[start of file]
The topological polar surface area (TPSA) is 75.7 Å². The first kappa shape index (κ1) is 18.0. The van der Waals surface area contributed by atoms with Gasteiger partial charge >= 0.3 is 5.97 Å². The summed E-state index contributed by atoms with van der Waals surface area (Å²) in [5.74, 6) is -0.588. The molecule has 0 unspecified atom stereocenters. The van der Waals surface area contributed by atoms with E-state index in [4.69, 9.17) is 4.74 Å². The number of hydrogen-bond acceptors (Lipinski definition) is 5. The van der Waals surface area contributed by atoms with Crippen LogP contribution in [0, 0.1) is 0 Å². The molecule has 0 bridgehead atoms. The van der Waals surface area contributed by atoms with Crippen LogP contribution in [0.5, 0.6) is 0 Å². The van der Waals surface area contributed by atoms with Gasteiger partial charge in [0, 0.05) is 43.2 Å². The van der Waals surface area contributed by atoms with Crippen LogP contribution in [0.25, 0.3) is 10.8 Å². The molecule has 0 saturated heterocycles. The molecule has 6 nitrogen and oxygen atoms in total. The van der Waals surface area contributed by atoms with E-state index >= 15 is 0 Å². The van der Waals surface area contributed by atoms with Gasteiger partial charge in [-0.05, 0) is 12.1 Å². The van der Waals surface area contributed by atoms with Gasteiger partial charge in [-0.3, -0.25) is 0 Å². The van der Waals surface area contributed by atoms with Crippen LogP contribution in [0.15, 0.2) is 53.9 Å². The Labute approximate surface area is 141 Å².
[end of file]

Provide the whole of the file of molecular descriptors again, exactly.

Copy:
The topological polar surface area (TPSA) is 75.7 Å². The first kappa shape index (κ1) is 18.0. The van der Waals surface area contributed by atoms with Gasteiger partial charge >= 0.3 is 5.97 Å². The summed E-state index contributed by atoms with van der Waals surface area (Å²) in [5.74, 6) is -0.588. The molecule has 0 unspecified atom stereocenters. The van der Waals surface area contributed by atoms with E-state index in [4.69, 9.17) is 4.74 Å². The number of hydrogen-bond acceptors (Lipinski definition) is 5. The van der Waals surface area contributed by atoms with Crippen LogP contribution in [0, 0.1) is 0 Å². The molecule has 0 bridgehead atoms. The van der Waals surface area contributed by atoms with Crippen LogP contribution in [0.5, 0.6) is 0 Å². The van der Waals surface area contributed by atoms with Gasteiger partial charge in [0, 0.05) is 43.2 Å². The van der Waals surface area contributed by atoms with Crippen LogP contribution in [0.25, 0.3) is 10.8 Å². The molecule has 0 saturated heterocycles. The molecule has 6 nitrogen and oxygen atoms in total. The van der Waals surface area contributed by atoms with E-state index >= 15 is 0 Å². The van der Waals surface area contributed by atoms with Gasteiger partial charge in [-0.05, 0) is 12.1 Å². The van der Waals surface area contributed by atoms with Gasteiger partial charge in [-0.3, -0.25) is 0 Å². The van der Waals surface area contributed by atoms with Crippen LogP contribution in [0.15, 0.2) is 53.9 Å². The Labute approximate surface area is 141 Å².